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Business Strategy

Economic Expansion Beginning to Fuel Significant Demand for Working Capital Finance

Patrick True
Jun 10, 2021

Let’s set the stage for what economic activity we are likely to see during the second half of 2021 and through much of 2022. The Conference Board is forecasting real GDP growth above 6% for the year, fueled by a strong 6.4% annualized growth rate in Q1, federal stimulus, and pent-up consumer demand. This includes a quarterly annualized forecast of 8.6% in the second quarter and 6.4% in the third. One potential indication of this is the consumer savings rate of 27.6% experienced in March. Some economists place the annual growth forecast above 7%. To put this forecast into perspective, the last time the United States saw real GDP growth in excess of 6% was 37 years ago in 1984, as the country exited the recession of the early 80s. The current recovery and expansion, across a wide variety of industry sectors, is now beginning to fuel a rising need for short-term working capital finance, and banks and credit unions that offer these lending services will benefit from this demand in the months ahead.

2020 Saw Declined Demand for Working Capital Finance

For working capital specialists, the forecast mentioned above is a significant shift from last year. Those who follow various forms of working capital finance know that 2020 demand was significantly lower than any other time since the great recession. The Secured Financing Network recently reported that the domestic factoring industry declined more than 25% to a total volume of less than $80 billion. They also reported that asset-based lending commitments in their network fell by more than 21% to $83 billion. In addition to declining demand for many products and services in 2020, many businesses were bolstered by the more than $770 billion funded through the Paycheck Protection Program (PPP), which lessened the need for working capital financing. But those trends are now reversing as we see economic expansion taking hold. As small- and medium-sized businesses use up their PPP monies and other stimulus programs run their course, small business owners will once again be faced with the need to seek financing for new growth opportunities.

Considering the average cash cycle of most small businesses, owners must utilize 40 to 60 cents of short-term working capital to generate each new $1 in gross revenue. This is why many small business owners struggle through high growth periods. They often seek lenders that are familiar with the art of working capital finance and factoring, to bridge the gap in their operating cash cycles. The current growth cycle will offer both a unique challenge and a unique opportunity for lenders. On the one hand, credit officers will be faced with underwriting and renewing lines of credit for many existing business clients that suffered through the pandemic and are left with weaker balance sheets and income statements. On the other, weaker performance in commercial real estate portfolios through 2021 will likely drive the desire for banks and credit unions to diversify their portfolios, with commercial lending being one obvious direction.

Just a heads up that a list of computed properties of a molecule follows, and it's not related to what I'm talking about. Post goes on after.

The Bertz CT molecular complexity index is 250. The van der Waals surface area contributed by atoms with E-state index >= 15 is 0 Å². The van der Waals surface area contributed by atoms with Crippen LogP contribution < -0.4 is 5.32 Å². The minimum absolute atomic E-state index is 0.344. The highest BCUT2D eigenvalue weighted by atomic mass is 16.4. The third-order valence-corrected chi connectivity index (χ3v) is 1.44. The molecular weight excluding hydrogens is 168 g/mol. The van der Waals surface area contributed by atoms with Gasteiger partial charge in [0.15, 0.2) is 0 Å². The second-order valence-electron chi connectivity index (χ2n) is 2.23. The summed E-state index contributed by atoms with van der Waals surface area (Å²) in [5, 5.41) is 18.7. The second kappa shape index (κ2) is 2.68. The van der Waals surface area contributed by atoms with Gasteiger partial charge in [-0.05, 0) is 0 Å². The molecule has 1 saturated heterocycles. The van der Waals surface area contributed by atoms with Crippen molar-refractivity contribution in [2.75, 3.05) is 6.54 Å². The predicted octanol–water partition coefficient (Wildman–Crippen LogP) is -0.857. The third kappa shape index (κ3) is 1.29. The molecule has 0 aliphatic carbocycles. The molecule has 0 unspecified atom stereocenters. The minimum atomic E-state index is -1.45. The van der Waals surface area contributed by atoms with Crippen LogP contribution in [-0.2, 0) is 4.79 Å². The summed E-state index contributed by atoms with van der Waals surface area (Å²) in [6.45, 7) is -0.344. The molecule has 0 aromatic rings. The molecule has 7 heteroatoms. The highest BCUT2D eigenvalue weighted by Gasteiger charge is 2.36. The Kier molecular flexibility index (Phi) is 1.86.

Industries Carrying Accounts Receivable & Inventory Will Drive Demand

So, which industries will drive the demand? In short, those that carry accounts receivable and inventory. Consider the asset structure of various small businesses. A temporary staffing firm, for example, carries a lot of receivables and has few other assets to serve as collateral. As an industry average, staffing company accounts receivable make up more than 45% of total assets. That ratio is meaningful. If a company with that structure is facing a growth opportunity, it is highly likely to need a source of short-term working capital financing. In terms of their operating cash cycles, they also have the challenge of meeting weekly or bi-weekly payroll expenditures, even though their customers often pay them on Net 30 terms. Another prime example is small trucking companies, whose accounts receivable average 32% of total assets. They have a high reliance on accounts receivable, significant weekly cash demand for payroll, fuel costs and short-term expenses, and high growth potential in 2021. Before too long, businesses in this position can outstrip their cash cycles. Hundreds of industries deal with the daily struggles of managing accounts receivable and inventory concentrations against their operating cash cycles. Consider these words from Michael Dell (Dell, Inc.) several years ago.

“We were always focused on our P&L statement. Cash flow was not a regularly discussed topic. It was as if we were driving along, watching only the speedometer, when in fact we were running out of gas.”

Keep an Eye on the Market for Short-Term Working Capital

Given the economic forecast for this year and next – and the nature of the pandemic recovery – it is likely that the market for short-term working capital financing will be robust. Community-minded banks and credit unions with the expertise and technology to deliver these services will have an advantage over other organizations (which are primarily real estate lenders), allowing a more diverse portfolio and revenue stream.


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